Al Batt: Rock, paper, scissors and rust on two wheels
Humans are always bucking a headwind.
We teeter precariously on the edge of the world. We not only don’t know things, we don’t know most things. Our talents lie in suspecting things.
There are three kinds of people: those who can count and those who can’t. Most of us can count to three on our fingers. I find the rule of three is important in my life. A list of three things is easy to remember. A group of three sticks in our heads as flypaper ribbon does to a tall man’s ear. Do you want examples? Here you go. The Three Stooges. Snap, Crackle and Pop. Bacon, lettuce and tomato. I don’t think I need to add more.
I was a barefoot boy with cheeks of tan whistling merrily down the road of life while trying to be thankful for what I had. But I wanted a bicycle. I’d see Schwann, J. C. Higgins and Huffy bikes displayed in store windows as bait and asked my father nearly every day (I gave him his birthday and Father’s Day off) if it was the day I’d be receiving two-wheeled manna from heaven. To be successful, I needed a wishbone, backbone and funny bone.
One day, my father decided I was ready to spread my wings with wheels. I’m not sure why, I think it had to do with me pulling a sword named Excalibur out of a stone. We jumped into the Pontiac and I was surprised we didn’t head to town. Dad drove to a neighbor’s farm instead. Carl Johnson had piles of things in his farmyard. One pile was of bicycles with various injuries and behavioral problems. My father picked one from the top. He and Carl dickered over the price before agreeing to the ridiculous sum of $1.25. The price of rust was at a record low. As the bike was loaded into the trunk and tied in place with twine, I couldn’t help but notice the bike had an automobile steering wheel in place of handlebars. It may not have been a whizbang, but it was way better than the bicycle I didn’t have.
Back home, I freed the cargo from the trunk and climbed aboard the bicycle. I discovered the seat had been made from recycled razor blades. Wearing a pained expression the Mayo Clinic had never seen, I headed downhill from the top of our driveway. Location, location, location. I quickly learned that the bike was too big for me. I could reach one pedal at a time with my foot, so locomotion wasn’t a problem, but I couldn’t hit both pedals at once to brake the beast. The steering wheel made it easy to dump the bike. Blood, sweat and tears. I acquired road rash, but that wasn’t the worst. I went off the road into a barbed-wire fence. Flag on the play! Unnecessary roughness. I tried to give up, but I couldn’t. I was determined to make it to the end of that driveway.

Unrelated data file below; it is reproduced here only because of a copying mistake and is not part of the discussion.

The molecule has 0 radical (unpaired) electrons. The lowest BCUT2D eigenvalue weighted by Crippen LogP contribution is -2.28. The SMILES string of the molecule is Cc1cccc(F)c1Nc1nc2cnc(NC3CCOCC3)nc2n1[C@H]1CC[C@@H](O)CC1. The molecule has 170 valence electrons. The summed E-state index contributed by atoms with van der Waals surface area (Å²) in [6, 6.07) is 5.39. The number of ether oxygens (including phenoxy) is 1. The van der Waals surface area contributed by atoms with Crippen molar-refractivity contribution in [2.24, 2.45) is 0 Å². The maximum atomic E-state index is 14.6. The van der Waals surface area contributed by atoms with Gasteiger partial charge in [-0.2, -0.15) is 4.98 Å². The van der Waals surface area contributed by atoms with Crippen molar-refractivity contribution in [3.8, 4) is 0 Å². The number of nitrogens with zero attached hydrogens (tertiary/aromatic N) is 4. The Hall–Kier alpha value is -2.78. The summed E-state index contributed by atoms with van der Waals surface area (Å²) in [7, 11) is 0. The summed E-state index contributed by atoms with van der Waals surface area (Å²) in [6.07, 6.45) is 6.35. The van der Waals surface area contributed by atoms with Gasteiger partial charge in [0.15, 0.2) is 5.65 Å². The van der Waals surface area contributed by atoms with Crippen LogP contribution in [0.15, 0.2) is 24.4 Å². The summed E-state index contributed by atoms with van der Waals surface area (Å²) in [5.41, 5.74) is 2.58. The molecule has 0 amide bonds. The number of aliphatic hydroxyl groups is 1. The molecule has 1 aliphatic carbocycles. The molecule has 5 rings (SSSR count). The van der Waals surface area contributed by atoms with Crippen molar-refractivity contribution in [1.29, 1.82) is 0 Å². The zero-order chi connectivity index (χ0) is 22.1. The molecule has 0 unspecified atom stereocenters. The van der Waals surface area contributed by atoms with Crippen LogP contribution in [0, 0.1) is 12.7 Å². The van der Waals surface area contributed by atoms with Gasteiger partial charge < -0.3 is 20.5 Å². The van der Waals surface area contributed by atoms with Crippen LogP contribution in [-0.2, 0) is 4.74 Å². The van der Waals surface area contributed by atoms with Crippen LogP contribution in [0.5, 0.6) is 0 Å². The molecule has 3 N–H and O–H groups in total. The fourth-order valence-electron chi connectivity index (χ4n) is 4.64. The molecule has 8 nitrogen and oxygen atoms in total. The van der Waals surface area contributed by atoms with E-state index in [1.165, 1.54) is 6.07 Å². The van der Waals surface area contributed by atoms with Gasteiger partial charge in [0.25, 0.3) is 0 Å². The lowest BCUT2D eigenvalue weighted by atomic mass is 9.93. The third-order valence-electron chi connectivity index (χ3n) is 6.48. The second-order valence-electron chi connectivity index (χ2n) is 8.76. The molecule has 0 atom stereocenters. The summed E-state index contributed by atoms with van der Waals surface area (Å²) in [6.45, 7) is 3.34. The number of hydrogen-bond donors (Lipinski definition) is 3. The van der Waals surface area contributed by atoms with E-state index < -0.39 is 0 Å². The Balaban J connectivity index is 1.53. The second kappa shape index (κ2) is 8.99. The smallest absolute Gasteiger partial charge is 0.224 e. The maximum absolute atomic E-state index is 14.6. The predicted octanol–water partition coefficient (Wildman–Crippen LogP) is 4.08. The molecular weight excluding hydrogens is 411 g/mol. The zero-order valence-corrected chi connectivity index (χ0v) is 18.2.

A shamrock is a young three-leaved sprig, used as a symbol of Ireland. Saint Patrick, Ireland’s patron saint, used it as a metaphor for the Christian Holy Trinity. The name shamrock means “young clover” or “little clover.” In Ireland, the plants associated with the name shamrock are the suckling clover (Trifolium dubium) and the white clover (Trifolium repens). Both clovers are native to Europe but are found throughout the world today. Their genus name, Trifolium, means “having three leaves.” We call it white clover or Dutch clover. I digress, but that’s the truth, the whole truth and nothing but the truth.
A friend is fond of saying, “Try and try again. Then give up. No use in making a complete fool of yourself.”
Henry James said, “Three things in human life are important. The first is to be kind. The second is to be kind. And the third is to be kind.”
An elder’s three rules were: never miss an opportunity to put your feet up, never hurry past a bathroom door and be comfortable being uncomfortable.
The process of rock, paper, scissors decided I needed to be comfortable being uncomfortable and that helped me make it to the end of the driveway. I came, I saw, I conquered.
The bad news was I had no chance to stop, look and listen at the driveway’s end. The bicycle shot across the road and hit the ditch. The good news was that I missed hitting the mailbox.
Game, set, match.
I picked a shamrock from my teeth.
Al Batt’s columns appear in the Tribune every Wednesday.